November 8, 2007


A Page from a Korean Garden Calendar titled NOVEMBER

A Korean friend gave me a calendar with a different garden illustrated each month. The one for November was particularly striking and brought back many wonderful memories of my visit to one of Korea's most beloved gardens in Seoul.

Surrounded by a canyon of high rises is the beautiful national treasure, Changdeok Palace, constructed in 1405. In the back of the palace is the Huwon, or Rear Garden, home to 13 of Korea's kings . My visit to this beloved garden really opened my eyes to the amazing simplicity and at the same time, sophistication of Korean garden design.

Unlike Japanese , Korean gardens are natural and unforced. Such features as ponds, rockeries, pine, bamboo, pear, apple , and other fruit trees are popular. You won't see a lot of flowers in bloom yet the textures and colors of the trees and shrubs create interest. And while Huwon is a more refined style of the royal family it has a decidedly natural beauty with its lotus ponds, pavillions and rockeries.

Huwon Garden

A fascinating feature of Huwon is the Ongnyucheon Stream ( Jade Stream ) created by King Injo in 1636. The story goes that the King and his cohorts would float their wine cups to each other and before it reached its destination a poem or song had to be completed. A poem carved in stone and with the King's inscription still exists there.

Ongnyucheon Stream

Animal motifs as well as natives can be found throughout the garden . There are over 40 species of birds, and ancient trees, some a thousand years old, still exist .

The fact that the palace and rear garden exists at all is a miracle considering what it has gone through in the turbulent history of Korea. After being destroyed several times it has gone through many restorations. It is now listed on UNESCO's World Heritage sites and is one of the most beloved and frequently visited gardens in Korea.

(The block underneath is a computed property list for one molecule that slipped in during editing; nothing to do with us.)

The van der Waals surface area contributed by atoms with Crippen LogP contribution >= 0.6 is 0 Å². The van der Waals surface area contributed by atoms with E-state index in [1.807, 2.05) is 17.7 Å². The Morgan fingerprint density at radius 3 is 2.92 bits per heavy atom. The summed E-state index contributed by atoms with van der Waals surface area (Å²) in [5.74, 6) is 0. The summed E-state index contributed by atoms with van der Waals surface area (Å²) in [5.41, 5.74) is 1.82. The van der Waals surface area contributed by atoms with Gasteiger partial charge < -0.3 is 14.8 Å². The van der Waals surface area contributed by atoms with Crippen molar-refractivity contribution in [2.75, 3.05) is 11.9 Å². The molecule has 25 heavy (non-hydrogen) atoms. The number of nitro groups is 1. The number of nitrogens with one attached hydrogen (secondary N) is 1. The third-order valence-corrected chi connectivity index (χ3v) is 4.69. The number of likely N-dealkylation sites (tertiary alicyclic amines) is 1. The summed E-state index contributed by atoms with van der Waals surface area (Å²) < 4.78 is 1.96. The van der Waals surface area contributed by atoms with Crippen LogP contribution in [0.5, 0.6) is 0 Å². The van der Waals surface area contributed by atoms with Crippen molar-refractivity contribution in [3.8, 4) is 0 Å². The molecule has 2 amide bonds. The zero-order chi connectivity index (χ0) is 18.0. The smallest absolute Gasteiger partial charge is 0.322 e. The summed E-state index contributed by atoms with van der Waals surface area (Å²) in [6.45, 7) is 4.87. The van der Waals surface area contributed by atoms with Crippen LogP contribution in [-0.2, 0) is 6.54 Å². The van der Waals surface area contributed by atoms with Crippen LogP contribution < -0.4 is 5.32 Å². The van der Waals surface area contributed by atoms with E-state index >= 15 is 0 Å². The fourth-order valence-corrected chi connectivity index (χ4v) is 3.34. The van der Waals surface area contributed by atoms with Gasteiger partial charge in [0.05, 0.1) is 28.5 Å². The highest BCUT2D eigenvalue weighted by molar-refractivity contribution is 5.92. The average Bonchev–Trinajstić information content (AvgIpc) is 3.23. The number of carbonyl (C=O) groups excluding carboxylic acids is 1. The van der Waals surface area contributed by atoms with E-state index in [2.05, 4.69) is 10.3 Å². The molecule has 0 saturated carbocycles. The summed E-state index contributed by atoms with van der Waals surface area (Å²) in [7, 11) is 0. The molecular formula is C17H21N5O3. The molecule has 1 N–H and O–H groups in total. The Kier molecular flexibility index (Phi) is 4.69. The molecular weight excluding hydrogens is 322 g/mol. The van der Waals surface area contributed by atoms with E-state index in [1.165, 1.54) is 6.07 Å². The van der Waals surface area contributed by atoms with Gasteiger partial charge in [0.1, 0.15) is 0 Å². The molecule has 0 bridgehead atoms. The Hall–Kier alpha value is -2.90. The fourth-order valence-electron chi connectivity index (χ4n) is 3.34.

The hectic lifestyle in Seoul , which by the way is the 5th most populated city in the world,
( Tokyo is now 11th ) , brings many of its citizens there to seek refuge and tranquility.


  1. Thank you for introducing yourself, Carolyn, and also for the kind invitation.(Hope I can remember on the 1st)!

    You have quite an interesting blog yourself ... enjoyed this lesson on Korean Gardens ... I had no idea! I love Mackinac Island also. Visited in June during the lilac festival and toured the gardens (we share the same landscape designers). Trust me, I'll be back for another visit!

  2. Beautiful light in that first photo! Seoul is one of those places I don't anticipate ever visiting, but now, through the marvels of web-travel...I don't have to! :-)

  3. hi carolyn - maybe this is the style i should have gone for? lord knows i need refuge and tranquility!

    got a question for you, doctor! i saw this really nice looking wine & roses weigela at HD for 7 bucks! i love the purple foliage but I'm concerned that it's too late to plant it since the temps are getting below freezing more and more. what do you think?

  4. Love the 'Wine and Roses ", too and for 7 bucks grab it, bury it and next Summer it'll resume it's growth. It may take one season before it blooms but it's a great shrub . It has attractive deep pink flowers too.

    As long as the ground isn't frozen you can plant, Gina so snatch up all the bargains you can.

  5. Beautiful garden photos especially of the stream with the single floating blossom.

  6. Thanks, Ki. It reminds me of a painting I once saw of a scene looking out of the window. There was an ashtray with a lit cigarette on the sill and you could feel that someone had just left the room.

    The wine cup and the blossom in the photo symbolize a presence as well.

  7. My husband used to travel to Korea - he was there for the lantern festival but it was a different garden/park. I wanted to see the gardens, but I'd never make it through the long flight... like Jodi I appreciate your taking us here, Carolyn!

    Annie at the Transplantable Rose

  8. By all means, you're welcome, Annie. That is a long flight to Korea isn't it but the one to Australia has got to be the longest .

    I think you must be speaking of the celebration of Buddha's birthday sometime in April often referred to as the " lantern " festival.

    When I was in Korea I wanted to visit the legendary Cheju Island where the women work as divers and the men stay home and take care of the kids ! They had an outbreak of Cholera at that time and so I couldn't go.


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